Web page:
Case Analysis : Fluor Corp V. Hartford Accident & Indemnity Co. Essay

743 WordsOct 19, 20153 Pages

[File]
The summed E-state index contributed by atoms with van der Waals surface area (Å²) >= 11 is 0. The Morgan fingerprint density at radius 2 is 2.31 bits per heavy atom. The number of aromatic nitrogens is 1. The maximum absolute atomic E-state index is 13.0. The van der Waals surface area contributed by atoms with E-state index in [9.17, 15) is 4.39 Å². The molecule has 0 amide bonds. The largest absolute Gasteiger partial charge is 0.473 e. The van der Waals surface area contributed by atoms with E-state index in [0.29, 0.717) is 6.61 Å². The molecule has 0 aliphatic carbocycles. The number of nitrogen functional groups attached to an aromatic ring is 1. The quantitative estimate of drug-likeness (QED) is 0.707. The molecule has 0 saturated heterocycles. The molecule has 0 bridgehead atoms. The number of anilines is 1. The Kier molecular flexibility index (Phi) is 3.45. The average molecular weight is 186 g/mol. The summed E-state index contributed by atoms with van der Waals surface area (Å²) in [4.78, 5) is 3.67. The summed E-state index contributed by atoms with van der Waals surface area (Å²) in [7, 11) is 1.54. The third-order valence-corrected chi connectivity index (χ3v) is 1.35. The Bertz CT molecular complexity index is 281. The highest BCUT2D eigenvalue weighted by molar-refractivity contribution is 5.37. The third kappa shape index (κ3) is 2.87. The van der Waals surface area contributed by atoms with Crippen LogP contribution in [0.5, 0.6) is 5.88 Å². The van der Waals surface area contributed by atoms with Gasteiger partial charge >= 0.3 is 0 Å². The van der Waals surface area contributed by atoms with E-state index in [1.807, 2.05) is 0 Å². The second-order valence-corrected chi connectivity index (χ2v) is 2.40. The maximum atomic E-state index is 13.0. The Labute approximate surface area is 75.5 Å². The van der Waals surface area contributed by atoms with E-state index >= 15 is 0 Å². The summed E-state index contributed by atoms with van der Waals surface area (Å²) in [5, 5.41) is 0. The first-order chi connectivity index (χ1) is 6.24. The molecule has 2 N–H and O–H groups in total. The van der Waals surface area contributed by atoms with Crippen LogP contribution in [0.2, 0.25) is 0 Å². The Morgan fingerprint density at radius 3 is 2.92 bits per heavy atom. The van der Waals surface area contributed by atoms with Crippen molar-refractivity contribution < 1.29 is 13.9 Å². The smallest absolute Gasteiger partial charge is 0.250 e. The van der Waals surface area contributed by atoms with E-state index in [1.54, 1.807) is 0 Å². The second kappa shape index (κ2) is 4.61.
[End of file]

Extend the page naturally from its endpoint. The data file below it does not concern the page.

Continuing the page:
In August, the California Supreme Court issued a new ruling holding an insured can assign its right to coverage against third-party claims, even after the loss or injury has occurred, despite “consent to assignment” clauses. The Supreme Court granted review of Fluor Corp v. Superior Court of Orange County to determine whether Insurance Code §520, which was not considered in its ruling in Henkel Corp. v. Hartford Accident & Indemnity Co. (2003) 29 Cal.4th 934, would change its decision concerning the enforceability of “consent to assignment” clauses in third party liability insurance policies. Fluor and Henkel concerned and insured’s right to assign the right to invoke defense and indemnification coverage under a liability policy. In Henkel, the Court held the consent-to-assignment clause was enforceable and precluded the insured’s right to assign without the insurer’s consent until there exists a “chose in action” against the insured. In Henkel, the “chose in action” was found to occur only when the claims have been reduced to a sum of money due under the policy. However, in Henkel, the Court did not consider Insurance Code §520. §520 provides that an insurer cannot limit an insured’s right to transfer or assign a claim for insurance coverage, and specifically bars the insurer from refusing to honor an insured’s assignment of the right to invoke coverage after a loss has occurred. Fluor involved a third party exposed to asbestos resulting in personal injury and
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